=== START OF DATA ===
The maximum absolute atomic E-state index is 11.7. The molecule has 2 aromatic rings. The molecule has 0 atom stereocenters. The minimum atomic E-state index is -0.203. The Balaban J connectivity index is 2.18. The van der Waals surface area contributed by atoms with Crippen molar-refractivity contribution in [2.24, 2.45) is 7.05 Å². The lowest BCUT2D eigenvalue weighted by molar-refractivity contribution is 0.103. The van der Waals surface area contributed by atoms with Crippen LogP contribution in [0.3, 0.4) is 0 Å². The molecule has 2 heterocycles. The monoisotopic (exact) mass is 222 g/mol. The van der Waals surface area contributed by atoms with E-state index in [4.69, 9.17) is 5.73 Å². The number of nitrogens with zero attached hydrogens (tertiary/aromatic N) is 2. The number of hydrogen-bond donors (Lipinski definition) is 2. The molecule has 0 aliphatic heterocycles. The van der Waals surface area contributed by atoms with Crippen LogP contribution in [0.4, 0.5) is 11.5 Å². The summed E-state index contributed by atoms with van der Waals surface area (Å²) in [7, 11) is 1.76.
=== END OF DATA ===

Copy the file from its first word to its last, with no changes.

The maximum absolute atomic E-state index is 11.7. The molecule has 2 aromatic rings. The molecule has 0 atom stereocenters. The minimum atomic E-state index is -0.203. The Balaban J connectivity index is 2.18. The van der Waals surface area contributed by atoms with Crippen molar-refractivity contribution in [2.24, 2.45) is 7.05 Å². The lowest BCUT2D eigenvalue weighted by molar-refractivity contribution is 0.103. The van der Waals surface area contributed by atoms with Crippen LogP contribution in [0.3, 0.4) is 0 Å². The molecule has 2 heterocycles. The monoisotopic (exact) mass is 222 g/mol. The van der Waals surface area contributed by atoms with E-state index in [4.69, 9.17) is 5.73 Å². The number of nitrogens with zero attached hydrogens (tertiary/aromatic N) is 2. The number of hydrogen-bond donors (Lipinski definition) is 2. The molecule has 0 aliphatic heterocycles. The van der Waals surface area contributed by atoms with Crippen LogP contribution in [0.4, 0.5) is 11.5 Å². The summed E-state index contributed by atoms with van der Waals surface area (Å²) in [7, 11) is 1.76.